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Old 09-09-2011, 11:05 AM   #41
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Originally Posted by samclem View Post
I think we might already be there with motor oil. Our new car (Honda CR-V) specifies use of 0W-20 oil.
I completely agree. I was an auto mechanic for 8 years...and I own an older CRV now. Even if I bought a new one, there's no way I'd use 0W-20...particularly in the summer. I'd have to do some research...but typically I use one weight heavier than they recommend...or in your case that would be 10W-30.

For those of you unfamilar with oil grades... the first number is how "viscous" the oil is at a particular temperature (don't know the exact temp...but think of it as the thickness in winter)...and the lower the number, the thinner the oil. The W stands for "Winter", so a 0W-20 has the "viscosity" of a 0-weight oil in winter, and a 20-weight (thicker) oil in summer.

If you were to open up a 0W-20 and a 20W-50 oil, the 20W-50 would be NOTABLY more viscous (thicker).

If you open a 0W-20 oil in winter and videotape yourself pouring it, then heat the oil up to a summer temperature and pour it again, it would be notably thinner at the warmer temperature.
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Old 09-09-2011, 12:15 PM   #42
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Originally Posted by Finance Dave View Post
I completely agree. I was an auto mechanic for 8 years...and I own an older CRV now. Even if I bought a new one, there's no way I'd use 0W-20...particularly in the summer. I'd have to do some research...but typically I use one weight heavier than they recommend...or in your case that would be 10W-30.
I also own a CRV, my model is from 2003 and it states 5W-20. I don't have any problems using 5W-30 or 10W-30 if needed. My neighbor bought a 2011 4Runnier and won't use anything other than 0W-20 even though they claim you can use 5W-20 if necessary. He won't do it even though 0W-20 (he bought it from Toyota) is 3-4X more costly than 5W-20 around here, if you can find it.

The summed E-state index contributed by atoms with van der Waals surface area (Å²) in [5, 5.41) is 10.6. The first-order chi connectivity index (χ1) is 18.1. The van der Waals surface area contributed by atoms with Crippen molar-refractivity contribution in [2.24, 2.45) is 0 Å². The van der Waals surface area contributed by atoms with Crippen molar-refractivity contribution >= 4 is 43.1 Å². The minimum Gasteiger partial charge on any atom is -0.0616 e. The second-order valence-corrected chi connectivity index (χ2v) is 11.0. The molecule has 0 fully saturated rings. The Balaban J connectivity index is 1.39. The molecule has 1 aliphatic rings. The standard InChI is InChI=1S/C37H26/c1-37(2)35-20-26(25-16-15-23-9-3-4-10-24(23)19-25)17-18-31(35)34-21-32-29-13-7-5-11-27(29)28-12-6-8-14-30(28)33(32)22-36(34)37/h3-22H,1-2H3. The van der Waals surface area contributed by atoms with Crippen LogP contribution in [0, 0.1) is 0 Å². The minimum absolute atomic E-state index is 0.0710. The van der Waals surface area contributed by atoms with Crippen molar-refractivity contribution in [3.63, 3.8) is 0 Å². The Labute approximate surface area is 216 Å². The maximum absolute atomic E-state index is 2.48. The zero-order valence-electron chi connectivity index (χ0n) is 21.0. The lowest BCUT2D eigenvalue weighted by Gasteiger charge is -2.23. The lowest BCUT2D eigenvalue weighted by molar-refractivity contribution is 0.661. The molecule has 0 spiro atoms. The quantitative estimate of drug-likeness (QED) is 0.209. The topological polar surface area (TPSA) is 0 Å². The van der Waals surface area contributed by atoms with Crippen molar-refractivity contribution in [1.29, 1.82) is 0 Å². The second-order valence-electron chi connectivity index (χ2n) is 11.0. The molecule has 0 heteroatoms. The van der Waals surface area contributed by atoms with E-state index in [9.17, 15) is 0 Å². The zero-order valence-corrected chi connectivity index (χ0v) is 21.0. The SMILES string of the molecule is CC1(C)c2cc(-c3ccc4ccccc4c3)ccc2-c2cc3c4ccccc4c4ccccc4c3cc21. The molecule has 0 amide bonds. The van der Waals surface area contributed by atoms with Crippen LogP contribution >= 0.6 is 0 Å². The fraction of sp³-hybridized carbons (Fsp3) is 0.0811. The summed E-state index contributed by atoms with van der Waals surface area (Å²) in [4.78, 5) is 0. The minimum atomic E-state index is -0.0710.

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Old 09-09-2011, 01:25 PM   #43
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Just be aware that if you rotate your tires and they contain a TPMS module which shows on your cabin display by tire location, your display will get confusing since the internal TPMS is "keyed" to the original wheel location.

I had tires replaced on my SRX and didn't understand what was happening when I was adding air to one side (front tire) but the cabin display showed no difference; however the other side showed an "overage" in air.

Since the tires are directional, I just can't switch the front tires (which are different sizes from the rear), and I have no desire to break the bead just to have them remounted. I just have to remember that what is shown on the monitor is not actually the tire that is showing the high/low air pressure.
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Old 09-09-2011, 01:52 PM   #44
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Thanks for the tips. I'll reconsider this next time I need new tires.

The pump idea is a good one, and the bicycle pump will work in an emergency.

"Ha ha, Al, what's that you are saying? It would take forever to pump a car tire with a bicycle pump!"

Well, I experimented and found I could raise the pressure from 35 psi to 43 psi with only 50 strokes. I wouldn't want to inflate one from scratch, but this could work in a pinch.
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Old 09-10-2011, 04:58 PM   #45
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My friend with the run flat tires that's always complaining about how expensive that are to replace, is at it again. He just paid $109 to do a patch on one of them! I think 1 brand new tire for my CRV is less than that.
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